Whangārei's almost 74,000 eligible voters will be sticking with the First Past the Post (FPP) voting system for the next district council elections.
That's in spite of the youngest woman councillor on the Whangārei District Council (WDC) challenging its "white male middle-aged" face of local government to switch to the Single Transferable Vote system (STV).
WDC voted at its August 27 meeting to stick with its existing FPP voting system for the 2022 and 2025 triennial local government elections.
It comes after the Far North District Council (FNDC) voted last month to shift to STV, while the Kaipara District Council (KDC) has used STV since 2004.
Anna Murphy, a Hikurangi-Coastal ward councillor, said WDC should shift to STV.
"Come on you white, male, middle-aged face of local government, let's try something different," Murphy told the meeting.
She said the council makeup showed FPP wasn't effective in getting a range of ages, genders and races around the table in council chambers.
Her fellow Hikurangi-Coastal ward councillor, Greg Martin, took issue with this.
"It's unfortunate being categorised like that," Martin said.
Mayor Sheryl Mai was also in favour of STV at the meeting, Deputy Mayor Greg Innes in favour of FPP.
"Whangārei isn't that bad when it comes to voter turnout compared with others, but it definitely could be and should be better," Mai said.
"If this (shifting to STV) is one way of doing it, bring it on," she said.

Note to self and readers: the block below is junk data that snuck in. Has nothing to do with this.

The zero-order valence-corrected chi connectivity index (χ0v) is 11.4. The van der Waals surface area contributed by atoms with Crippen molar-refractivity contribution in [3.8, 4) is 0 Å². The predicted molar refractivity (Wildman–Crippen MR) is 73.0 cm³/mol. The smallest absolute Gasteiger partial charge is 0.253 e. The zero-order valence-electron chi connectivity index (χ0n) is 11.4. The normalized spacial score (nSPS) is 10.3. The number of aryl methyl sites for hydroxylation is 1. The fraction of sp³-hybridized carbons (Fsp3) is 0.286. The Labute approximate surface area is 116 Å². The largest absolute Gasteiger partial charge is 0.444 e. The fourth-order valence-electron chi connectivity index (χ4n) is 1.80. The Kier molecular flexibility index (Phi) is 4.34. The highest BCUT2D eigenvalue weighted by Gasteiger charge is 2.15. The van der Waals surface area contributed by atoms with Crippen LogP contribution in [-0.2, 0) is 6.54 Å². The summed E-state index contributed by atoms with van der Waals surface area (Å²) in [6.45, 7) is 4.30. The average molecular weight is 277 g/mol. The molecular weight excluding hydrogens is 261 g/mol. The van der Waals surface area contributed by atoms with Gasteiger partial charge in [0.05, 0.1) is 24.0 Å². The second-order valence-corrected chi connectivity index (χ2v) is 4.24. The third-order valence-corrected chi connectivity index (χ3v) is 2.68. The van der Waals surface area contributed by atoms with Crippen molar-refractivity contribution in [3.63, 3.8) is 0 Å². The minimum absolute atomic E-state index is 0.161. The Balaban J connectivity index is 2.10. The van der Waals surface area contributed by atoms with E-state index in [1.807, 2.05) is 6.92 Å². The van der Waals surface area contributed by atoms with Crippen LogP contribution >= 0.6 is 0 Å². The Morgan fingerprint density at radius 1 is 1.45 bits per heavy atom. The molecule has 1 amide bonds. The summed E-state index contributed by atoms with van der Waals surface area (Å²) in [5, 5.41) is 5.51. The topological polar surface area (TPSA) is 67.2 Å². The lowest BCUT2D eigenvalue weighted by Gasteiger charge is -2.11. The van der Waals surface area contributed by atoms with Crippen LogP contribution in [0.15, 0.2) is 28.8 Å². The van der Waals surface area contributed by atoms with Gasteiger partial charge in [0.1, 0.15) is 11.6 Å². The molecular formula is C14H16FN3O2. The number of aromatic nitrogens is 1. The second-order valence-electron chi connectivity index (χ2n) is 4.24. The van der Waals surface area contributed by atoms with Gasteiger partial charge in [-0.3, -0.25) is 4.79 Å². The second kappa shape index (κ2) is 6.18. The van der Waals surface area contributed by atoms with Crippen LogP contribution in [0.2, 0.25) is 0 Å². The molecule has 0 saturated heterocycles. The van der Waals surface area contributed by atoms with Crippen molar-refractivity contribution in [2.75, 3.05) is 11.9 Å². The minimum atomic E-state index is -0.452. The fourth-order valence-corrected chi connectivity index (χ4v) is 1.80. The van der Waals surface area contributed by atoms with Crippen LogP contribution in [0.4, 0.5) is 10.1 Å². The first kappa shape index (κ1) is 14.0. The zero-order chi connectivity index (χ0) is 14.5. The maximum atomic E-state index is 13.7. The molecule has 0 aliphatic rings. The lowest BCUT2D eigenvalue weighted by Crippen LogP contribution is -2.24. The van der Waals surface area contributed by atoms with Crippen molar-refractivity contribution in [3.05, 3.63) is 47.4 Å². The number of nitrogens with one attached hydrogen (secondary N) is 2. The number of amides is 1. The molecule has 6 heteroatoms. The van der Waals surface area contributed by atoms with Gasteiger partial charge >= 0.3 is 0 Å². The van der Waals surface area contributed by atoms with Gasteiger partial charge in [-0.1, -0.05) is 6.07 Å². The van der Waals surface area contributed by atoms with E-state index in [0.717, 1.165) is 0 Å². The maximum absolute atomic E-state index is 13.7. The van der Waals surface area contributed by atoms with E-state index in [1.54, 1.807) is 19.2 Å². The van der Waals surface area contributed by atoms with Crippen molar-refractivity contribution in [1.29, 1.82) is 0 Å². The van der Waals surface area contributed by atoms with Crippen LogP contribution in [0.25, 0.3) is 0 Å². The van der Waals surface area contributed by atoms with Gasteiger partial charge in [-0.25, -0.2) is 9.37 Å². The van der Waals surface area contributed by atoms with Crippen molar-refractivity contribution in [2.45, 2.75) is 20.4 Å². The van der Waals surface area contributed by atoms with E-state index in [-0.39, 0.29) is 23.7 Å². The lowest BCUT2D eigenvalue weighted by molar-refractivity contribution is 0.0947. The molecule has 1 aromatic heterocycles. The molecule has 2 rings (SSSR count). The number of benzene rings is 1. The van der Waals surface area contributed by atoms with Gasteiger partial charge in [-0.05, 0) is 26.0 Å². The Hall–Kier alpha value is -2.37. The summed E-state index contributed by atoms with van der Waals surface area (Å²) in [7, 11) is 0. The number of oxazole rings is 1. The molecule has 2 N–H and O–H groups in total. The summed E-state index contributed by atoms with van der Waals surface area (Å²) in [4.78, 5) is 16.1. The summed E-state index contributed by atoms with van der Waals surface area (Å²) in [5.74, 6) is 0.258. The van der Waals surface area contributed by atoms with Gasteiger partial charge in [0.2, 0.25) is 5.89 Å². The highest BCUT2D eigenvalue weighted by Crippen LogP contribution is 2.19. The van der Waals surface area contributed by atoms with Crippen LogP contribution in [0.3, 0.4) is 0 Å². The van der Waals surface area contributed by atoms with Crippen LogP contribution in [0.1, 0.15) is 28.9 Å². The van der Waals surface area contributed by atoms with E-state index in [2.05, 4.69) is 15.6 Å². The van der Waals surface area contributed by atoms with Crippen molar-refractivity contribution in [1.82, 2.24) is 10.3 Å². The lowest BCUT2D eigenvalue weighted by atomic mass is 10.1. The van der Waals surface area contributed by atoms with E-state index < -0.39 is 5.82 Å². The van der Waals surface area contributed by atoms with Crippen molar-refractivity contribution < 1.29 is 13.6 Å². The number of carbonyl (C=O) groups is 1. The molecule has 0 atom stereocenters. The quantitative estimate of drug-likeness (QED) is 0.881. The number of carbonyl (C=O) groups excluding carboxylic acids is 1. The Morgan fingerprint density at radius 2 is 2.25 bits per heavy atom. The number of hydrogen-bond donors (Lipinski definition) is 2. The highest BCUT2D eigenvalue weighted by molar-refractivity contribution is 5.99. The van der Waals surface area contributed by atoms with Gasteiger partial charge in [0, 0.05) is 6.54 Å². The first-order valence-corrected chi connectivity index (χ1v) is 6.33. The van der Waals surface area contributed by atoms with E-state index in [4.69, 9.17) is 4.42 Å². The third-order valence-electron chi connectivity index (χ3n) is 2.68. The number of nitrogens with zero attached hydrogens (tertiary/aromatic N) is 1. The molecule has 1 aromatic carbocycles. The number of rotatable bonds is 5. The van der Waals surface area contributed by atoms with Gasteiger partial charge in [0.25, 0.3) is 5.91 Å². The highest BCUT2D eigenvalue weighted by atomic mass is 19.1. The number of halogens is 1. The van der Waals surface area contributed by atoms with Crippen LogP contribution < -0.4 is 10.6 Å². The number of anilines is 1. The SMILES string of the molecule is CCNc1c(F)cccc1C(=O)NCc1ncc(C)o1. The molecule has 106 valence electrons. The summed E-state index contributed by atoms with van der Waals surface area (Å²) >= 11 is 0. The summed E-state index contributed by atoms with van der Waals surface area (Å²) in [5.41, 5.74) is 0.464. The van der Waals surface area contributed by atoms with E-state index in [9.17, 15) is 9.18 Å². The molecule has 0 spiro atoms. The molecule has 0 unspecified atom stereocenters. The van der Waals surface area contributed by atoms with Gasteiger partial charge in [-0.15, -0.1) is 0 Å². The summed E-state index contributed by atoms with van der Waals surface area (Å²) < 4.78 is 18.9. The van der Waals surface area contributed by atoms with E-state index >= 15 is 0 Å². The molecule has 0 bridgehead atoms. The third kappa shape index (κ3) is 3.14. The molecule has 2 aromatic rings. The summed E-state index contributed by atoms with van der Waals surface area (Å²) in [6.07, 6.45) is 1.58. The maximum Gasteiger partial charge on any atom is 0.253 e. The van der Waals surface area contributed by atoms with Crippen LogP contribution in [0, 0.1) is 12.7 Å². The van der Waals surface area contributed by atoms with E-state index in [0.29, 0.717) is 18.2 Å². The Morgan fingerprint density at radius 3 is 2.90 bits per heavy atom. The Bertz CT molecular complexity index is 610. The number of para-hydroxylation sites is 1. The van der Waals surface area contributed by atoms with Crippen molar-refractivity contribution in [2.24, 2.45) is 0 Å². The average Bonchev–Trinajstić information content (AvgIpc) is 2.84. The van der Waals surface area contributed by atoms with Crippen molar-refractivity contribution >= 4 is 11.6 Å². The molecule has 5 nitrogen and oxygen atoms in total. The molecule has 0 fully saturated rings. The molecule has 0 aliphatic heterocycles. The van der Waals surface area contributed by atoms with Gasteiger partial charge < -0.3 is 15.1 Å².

Councillor Tricia Cutforth initially moved WDC changed to STV. But Vince Cocurullo then moved an amendment the council instead stayed with FPP.
Councillors voted 8-5 in favour of Cocurullo's amendment. That amendment then became the main motion to be voted on and was passed.
The WDC vote means 51 per cent of Northland's eligible voters will be using FPP for district council voting next time round, 49 per cent STV.
The almost half/half split FPP/STV comes after FNDC recently voted to shift to STV for its 51,800 eligible voters. KDC has used STV voting since the 2004 elections and recently voted to continue doing so. It has 18,900 eligible voters.
The Northland Regional Council (NRC) earlier this year decided to continue using FPP.
Cutforth said the time for WDC and STV would come.
"I'm sorry the vote has not gone the way of STV. I think this council will inevitably move that way, but it may just take a bit longer," Cutforth said after WDC voted to continue with FPP.
"I look forward to a vote in three years' time … I'm positive that eventually good will out."
In FPP, the winner, or winners, are those who get the most votes. In STV, voters are asked to put a number next to each candidate's name, from 1 to 7 for example, in order of preference. If your number one candidate is a runaway winner and doesn't need your vote to get elected, your vote will then go to your second most preferred candidate. If that candidate has also already won a seat, your vote will go to third person you chose, and so on.